Spain's Rajoy plays waiting game on bailout
Spain's Prime Minister Mariano Rajoy showed no rush on Thursday to seek a bailout that would come with bitter conditions for his recession-gripped country under a new European Central Bank plan to bring relief to struggling euro zone members.
Rajoy and German Chancellor Angela Merkel met in Madrid while in Frankfurt ECB head Mario Draghi announced a new bond-buying scheme that would come with "strict and effective" conditions for countries that take it.
Rajoy and Merkel told a news conference they had not discussed the conditions Spain would have to meet to qualify for international aid to bring down its borrowing costs.
Cash-strapped Spanish regions are clamoring for billions of euros to meet debt payments, stretching central government finances to the limit. A banking sector reform and the economic contraction have also stressed Spain's funding position.
The Spanish leader has said repeatedly he is open to seeking a sovereign bailout for Spain but first wants to analyze the terms set by the ECB and the euro zone.
"When there is news I will tell you. I haven't had time to read Draghi's speech yet," Rajoy said when asked whether further aid for Spain had been discussed at the meeting.
He said he had not committed to any new reforms for Spain and had no intention of changing the pension system, which is an area where he has not cut spending.
A Spanish government source said the position of the government was unchanged after Merkel and Rajoy met.
"Our decision will depend on the conditions, on the detailed mechanism and on the need for the Spanish economy. Right now we don't see any emergency. We've sold three bonds this morning, all went well," said the source.
Before the Rajoy-Merkel meeting Spain's borrowing costs dropped sharply at an auction of 3.5 billion euros in bonds, as investors anticipated Draghi's announcement.
The source also said the Spanish government wanted to see first how the market would react to the ECB plan.
Draghi said countries that want to sign up for the bond-buying program must agree to conditions in a program with the European rescue fund. The central bank chief also said the involvement of the International Monetary Fund would be sought in designing conditionality.
His securing ECB support for the program, despite Bundesbank opposition, pushed down the yield on Spain's benchmark 10-year bond, which measures the perceived risk of investing in the country. It fell to 6.1 percent, its lowest level in four months.
Rajoy Resists More Reforms
Unlimited ECB bond-buying would go a long way to shoring up the euro zone but it can only take effect if a country like Spain first seeks help from the rescue fund and accepts the strings that will be attached.
The Spanish government source declined to say how long Rajoy would consider the terms of a bailout, but noted two important dates in late September, including the results of an audit of Spain's troubled banks and Moody's credit rating agency's next review of Spanish debt.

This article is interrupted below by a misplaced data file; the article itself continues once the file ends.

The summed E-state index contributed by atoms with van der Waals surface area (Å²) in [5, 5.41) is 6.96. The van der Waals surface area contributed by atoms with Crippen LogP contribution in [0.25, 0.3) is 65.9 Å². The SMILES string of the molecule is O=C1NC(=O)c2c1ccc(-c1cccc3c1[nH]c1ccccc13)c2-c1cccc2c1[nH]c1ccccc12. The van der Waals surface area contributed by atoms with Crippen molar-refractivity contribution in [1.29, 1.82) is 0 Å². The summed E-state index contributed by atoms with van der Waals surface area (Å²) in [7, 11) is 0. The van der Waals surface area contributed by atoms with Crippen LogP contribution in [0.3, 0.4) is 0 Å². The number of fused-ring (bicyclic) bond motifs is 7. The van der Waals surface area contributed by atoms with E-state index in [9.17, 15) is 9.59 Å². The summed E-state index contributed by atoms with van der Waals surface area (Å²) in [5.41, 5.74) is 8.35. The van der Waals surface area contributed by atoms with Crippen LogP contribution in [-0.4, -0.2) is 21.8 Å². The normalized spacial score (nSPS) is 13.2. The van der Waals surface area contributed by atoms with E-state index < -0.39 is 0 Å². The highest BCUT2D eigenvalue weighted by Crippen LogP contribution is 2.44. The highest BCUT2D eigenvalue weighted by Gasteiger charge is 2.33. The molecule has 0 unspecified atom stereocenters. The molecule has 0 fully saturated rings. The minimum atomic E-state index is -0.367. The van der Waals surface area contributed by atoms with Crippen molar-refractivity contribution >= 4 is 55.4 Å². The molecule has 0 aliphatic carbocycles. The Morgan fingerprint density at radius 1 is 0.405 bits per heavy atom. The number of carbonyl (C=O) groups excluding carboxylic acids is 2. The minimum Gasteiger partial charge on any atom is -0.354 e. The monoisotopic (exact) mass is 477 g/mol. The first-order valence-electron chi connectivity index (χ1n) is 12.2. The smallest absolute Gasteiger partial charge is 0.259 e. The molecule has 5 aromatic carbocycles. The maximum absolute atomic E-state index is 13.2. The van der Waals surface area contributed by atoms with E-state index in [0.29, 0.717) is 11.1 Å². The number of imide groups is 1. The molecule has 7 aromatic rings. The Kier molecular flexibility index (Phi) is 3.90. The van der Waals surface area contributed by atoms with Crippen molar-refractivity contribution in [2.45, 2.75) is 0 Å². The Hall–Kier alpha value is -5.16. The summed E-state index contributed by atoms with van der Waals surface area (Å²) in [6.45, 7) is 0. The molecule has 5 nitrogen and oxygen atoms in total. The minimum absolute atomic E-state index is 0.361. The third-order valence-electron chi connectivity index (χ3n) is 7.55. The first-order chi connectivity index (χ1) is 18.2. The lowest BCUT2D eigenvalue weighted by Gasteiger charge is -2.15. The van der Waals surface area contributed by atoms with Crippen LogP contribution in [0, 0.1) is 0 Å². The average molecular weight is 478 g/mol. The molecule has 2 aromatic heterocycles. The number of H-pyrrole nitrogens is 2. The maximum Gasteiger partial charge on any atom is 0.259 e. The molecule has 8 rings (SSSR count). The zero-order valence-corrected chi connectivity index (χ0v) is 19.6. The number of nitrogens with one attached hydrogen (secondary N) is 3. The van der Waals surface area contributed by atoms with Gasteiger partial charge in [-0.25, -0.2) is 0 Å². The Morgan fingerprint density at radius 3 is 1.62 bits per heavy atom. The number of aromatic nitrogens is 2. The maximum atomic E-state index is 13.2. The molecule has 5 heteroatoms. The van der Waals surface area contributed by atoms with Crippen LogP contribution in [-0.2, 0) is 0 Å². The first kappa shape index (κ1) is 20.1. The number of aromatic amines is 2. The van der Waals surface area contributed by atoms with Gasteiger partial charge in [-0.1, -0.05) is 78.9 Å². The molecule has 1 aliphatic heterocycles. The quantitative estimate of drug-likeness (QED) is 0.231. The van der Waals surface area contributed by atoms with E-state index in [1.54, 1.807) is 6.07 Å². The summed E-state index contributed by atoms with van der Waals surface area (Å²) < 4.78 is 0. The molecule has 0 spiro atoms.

Rajoy's People's Party also faces challenging two challenging regional elections in October.
"They are taking small steps. They don't want to take big decisions before elections ... They don't want to scare voters. There is a bit of that old saying about making declarations in order to avoid policies," said Jose M. de Areilza, law professor at Spain's ESADE business and law school.
With unemployment at a dismal 25 percent, Rajoy is resisting more austerity and reforms than he has already pledged to the European Union to meet deficit reduction targets, and to comply with terms of a bailout of up to 100 billion euros for the country's reeling banks.
Germany and Brussels are expected to push for conditions such as pension and tax reforms and a full monitoring program of Spanish government finances with involvement of the IMF.
Rajoy has already passed budget cuts of some 100 billion euros through the end of 2014, pushed through labor market reforms and raised taxes.
Merkel said Spain was on the right path but must continue to do its homework.
"In the end, all other measures, such as those that serve monetary stability, which is what we're talking about with reference to the ECB, cannot replace political actions. Therefore it is very important that we do our homework as politicians and do it so that markets regain confidence," she said.
Rajoy met last week with French President Francois Hollande, who nudged him to seek a full sovereign bailout soon.
But Rajoy told the French leader he did not want to sign a new set of conditions for a bailout, preferring to have an addendum on the existing Memorandum of Understanding for the banks' rescue which it negotiated in June.
As austerity measures have cut into Spain's schools and hospitals, anti-German sentiment has grown among Spaniards.
Around 500 people gathered to protest in central Madrid after the German Chancellor had left the capital, waving banners denigrating the troika and saying, "Merkel go home" and "No to a German Europe".
"The German financial mafia is taking Spaniards hostage...Merkel belongs to a political class that serves German oligarchies," said Eduardo Gutierrez, 58, an economist and advisor to a trade union, who took part in the protest.
[Source: By Julien Toyer and Andreas Rinke, Reuters, Madrid, 06Sep12]
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